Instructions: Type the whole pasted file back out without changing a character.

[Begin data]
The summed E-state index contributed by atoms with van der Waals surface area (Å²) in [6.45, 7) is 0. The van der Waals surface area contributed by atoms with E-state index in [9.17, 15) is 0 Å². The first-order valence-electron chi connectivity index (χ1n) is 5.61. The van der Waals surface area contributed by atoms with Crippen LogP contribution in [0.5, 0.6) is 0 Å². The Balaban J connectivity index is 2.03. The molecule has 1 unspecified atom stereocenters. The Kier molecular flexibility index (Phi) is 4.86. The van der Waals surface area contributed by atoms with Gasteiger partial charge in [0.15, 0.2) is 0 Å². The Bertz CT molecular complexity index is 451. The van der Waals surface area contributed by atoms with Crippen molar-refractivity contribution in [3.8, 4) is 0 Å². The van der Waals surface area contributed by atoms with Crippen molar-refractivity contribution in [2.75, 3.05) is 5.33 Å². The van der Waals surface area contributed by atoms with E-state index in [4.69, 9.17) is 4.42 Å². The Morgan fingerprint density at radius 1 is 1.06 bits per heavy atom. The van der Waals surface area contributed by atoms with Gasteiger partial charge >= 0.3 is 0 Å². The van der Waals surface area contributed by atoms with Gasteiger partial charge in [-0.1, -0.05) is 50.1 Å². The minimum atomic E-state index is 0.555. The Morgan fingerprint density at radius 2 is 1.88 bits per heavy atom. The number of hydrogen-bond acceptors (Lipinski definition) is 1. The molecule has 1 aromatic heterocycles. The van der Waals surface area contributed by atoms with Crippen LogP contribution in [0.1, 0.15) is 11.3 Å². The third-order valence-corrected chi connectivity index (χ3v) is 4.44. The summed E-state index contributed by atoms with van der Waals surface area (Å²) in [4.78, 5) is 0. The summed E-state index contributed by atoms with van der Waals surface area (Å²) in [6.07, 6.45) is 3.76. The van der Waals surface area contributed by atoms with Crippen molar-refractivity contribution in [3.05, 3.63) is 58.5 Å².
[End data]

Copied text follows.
The summed E-state index contributed by atoms with van der Waals surface area (Å²) in [6.45, 7) is 0. The van der Waals surface area contributed by atoms with E-state index in [9.17, 15) is 0 Å². The first-order valence-electron chi connectivity index (χ1n) is 5.61. The van der Waals surface area contributed by atoms with Crippen LogP contribution in [0.5, 0.6) is 0 Å². The Balaban J connectivity index is 2.03. The molecule has 1 unspecified atom stereocenters. The Kier molecular flexibility index (Phi) is 4.86. The van der Waals surface area contributed by atoms with Gasteiger partial charge in [0.15, 0.2) is 0 Å². The Bertz CT molecular complexity index is 451. The van der Waals surface area contributed by atoms with Crippen molar-refractivity contribution in [3.8, 4) is 0 Å². The van der Waals surface area contributed by atoms with Crippen molar-refractivity contribution in [2.75, 3.05) is 5.33 Å². The van der Waals surface area contributed by atoms with E-state index in [4.69, 9.17) is 4.42 Å². The Morgan fingerprint density at radius 1 is 1.06 bits per heavy atom. The van der Waals surface area contributed by atoms with Gasteiger partial charge >= 0.3 is 0 Å². The van der Waals surface area contributed by atoms with Gasteiger partial charge in [-0.1, -0.05) is 50.1 Å². The minimum atomic E-state index is 0.555. The Morgan fingerprint density at radius 2 is 1.88 bits per heavy atom. The number of hydrogen-bond acceptors (Lipinski definition) is 1. The molecule has 1 aromatic heterocycles. The van der Waals surface area contributed by atoms with Crippen LogP contribution in [0.1, 0.15) is 11.3 Å². The third-order valence-corrected chi connectivity index (χ3v) is 4.44. The summed E-state index contributed by atoms with van der Waals surface area (Å²) in [4.78, 5) is 0. The summed E-state index contributed by atoms with van der Waals surface area (Å²) in [6.07, 6.45) is 3.76. The van der Waals surface area contributed by atoms with Crippen molar-refractivity contribution in [3.05, 3.63) is 58.5 Å².